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What are Individual Flexibility Agreements and are they legal?

As an employer or employee you may have heard of the term individual flexibility agreement (IFA) or currently use individual flexibility agreements in your workplace. For others, this may be a new concept and you may find yourself wondering what individual flexibility agreements are and are they really legal?

IFA’s in a nutshell

The Fair Work Act allows certain terms of the Modern Awards to be varied. Individual flexibility agreements are an agreement between an employee and employer that presents varied terms and conditions to the existing Modern Awards or Enterprise Bargaining Agreement (EBA). This allows work conditions to be tailored to suit the individual requirements of employees (or employers), so long as overall, the employee is “better off”. There is no requirement to register an IFA. However, employers need to be mindful that even though they may differ the current Award, minimum entitlements still apply as per the National Employment Standards.

When and why would I use an IFA?

The Fair Work Act recognises that everyone’s situations are different and that Modern Awards and EBA’s may not always align with the best interests for all employees or employers. IFA’s allow both parties to have their needs met in regards to the requirements of the business and/or the personal circumstances of the employee. IFA’s can have an overall positive effect on the business through amplified staff satisfaction leading to staff retention and higher efficiency in the workplace.

In Awards and EBA’s you can use an IFA to vary certain clauses, this will be outlined in the Award or EBA relevant to the specific industry. In an Award, the flexibility clause usually allows an IFA to vary hours of work, rate of pay during overtime, leave loading and allowances.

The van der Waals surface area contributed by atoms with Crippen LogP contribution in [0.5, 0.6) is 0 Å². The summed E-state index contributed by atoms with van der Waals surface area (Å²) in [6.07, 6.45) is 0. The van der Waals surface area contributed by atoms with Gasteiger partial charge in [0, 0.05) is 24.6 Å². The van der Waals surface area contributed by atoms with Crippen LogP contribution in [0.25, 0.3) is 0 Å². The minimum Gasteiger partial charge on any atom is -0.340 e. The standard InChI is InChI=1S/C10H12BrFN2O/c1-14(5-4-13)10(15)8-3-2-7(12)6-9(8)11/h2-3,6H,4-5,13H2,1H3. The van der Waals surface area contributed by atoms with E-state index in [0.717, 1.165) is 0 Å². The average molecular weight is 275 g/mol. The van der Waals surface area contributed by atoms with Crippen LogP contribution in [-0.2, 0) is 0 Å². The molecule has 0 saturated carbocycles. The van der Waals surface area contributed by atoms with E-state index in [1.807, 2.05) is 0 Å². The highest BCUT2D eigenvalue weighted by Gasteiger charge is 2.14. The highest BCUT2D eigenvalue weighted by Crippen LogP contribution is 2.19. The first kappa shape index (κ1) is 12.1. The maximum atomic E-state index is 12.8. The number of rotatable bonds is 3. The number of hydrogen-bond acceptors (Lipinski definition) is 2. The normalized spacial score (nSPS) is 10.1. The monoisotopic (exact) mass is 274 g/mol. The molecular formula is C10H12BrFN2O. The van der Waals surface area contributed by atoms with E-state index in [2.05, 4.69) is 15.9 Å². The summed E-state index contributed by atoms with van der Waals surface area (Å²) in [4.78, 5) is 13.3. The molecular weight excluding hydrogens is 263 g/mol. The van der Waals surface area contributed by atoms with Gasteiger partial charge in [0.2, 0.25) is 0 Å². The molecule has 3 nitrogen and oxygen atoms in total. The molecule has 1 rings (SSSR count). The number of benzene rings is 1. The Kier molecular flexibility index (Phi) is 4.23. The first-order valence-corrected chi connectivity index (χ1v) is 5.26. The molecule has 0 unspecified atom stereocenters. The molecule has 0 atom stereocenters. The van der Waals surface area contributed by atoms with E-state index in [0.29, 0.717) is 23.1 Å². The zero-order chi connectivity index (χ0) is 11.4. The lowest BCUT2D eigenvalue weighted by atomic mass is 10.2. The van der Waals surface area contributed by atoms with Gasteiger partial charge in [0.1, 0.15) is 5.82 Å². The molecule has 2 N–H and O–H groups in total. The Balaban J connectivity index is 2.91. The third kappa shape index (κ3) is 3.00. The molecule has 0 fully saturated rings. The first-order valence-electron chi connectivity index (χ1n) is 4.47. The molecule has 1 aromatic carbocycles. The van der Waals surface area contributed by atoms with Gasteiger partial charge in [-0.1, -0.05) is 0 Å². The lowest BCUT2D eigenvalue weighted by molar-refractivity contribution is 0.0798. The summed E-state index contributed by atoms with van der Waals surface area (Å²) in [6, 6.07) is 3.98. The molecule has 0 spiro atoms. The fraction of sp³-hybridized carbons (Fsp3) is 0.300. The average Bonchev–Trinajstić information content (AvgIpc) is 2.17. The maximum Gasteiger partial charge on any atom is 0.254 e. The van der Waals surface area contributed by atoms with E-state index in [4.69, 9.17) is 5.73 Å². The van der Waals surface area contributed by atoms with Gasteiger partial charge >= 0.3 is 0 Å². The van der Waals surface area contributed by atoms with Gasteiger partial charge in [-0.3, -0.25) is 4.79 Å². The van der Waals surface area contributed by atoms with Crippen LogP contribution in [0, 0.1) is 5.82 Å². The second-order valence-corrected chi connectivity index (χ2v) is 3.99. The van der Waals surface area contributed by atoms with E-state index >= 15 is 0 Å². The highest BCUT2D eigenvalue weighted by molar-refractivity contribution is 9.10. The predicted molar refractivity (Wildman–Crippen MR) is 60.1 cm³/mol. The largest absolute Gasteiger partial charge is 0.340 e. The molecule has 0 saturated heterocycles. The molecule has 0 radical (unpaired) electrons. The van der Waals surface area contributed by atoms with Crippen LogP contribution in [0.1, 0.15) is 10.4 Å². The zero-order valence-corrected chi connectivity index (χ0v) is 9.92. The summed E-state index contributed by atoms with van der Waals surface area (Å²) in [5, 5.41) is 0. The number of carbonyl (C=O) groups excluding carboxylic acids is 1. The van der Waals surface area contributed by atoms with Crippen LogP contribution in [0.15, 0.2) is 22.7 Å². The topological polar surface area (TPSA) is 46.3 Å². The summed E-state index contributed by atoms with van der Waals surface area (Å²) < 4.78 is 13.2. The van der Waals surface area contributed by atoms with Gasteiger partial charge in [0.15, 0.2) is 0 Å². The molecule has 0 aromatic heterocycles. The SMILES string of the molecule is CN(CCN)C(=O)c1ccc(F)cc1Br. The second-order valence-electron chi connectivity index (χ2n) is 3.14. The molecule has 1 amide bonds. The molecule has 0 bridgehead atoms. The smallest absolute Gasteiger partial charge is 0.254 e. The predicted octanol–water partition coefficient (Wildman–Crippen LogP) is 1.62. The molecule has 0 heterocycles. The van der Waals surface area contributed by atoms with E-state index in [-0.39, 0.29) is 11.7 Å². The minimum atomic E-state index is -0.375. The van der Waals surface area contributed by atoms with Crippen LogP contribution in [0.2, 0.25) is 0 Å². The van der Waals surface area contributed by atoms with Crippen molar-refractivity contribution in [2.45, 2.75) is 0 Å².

How do I enter into an IFA?

Both the employer and employee must agree to the IFA. The IFA must be in writing, include the start date and be signed by both parties and a copy kept by each. The IFA must state each term of the Award that is to be varied, how it is varied and detail how the employee is better off overall.

What is BOOT or better off overall?

As an employer it is essential that the employee is better off overall with the IFA than without it compared to their Award or EBA. You should always consider the employee’s personal situation plus the financial and non-financial benefits to the employee.

An example of this is paying a higher hourly flat rate that incorporates average overtime as long as the employee is ultimately paid more than under the relevant Award arrangements. This would mean they are “better off overall”.

If you would like Individual Flexibility Agreements for your employees contact HR Gurus today on 1300 959 560.

Written by Resident HR Guru Natalie Bol

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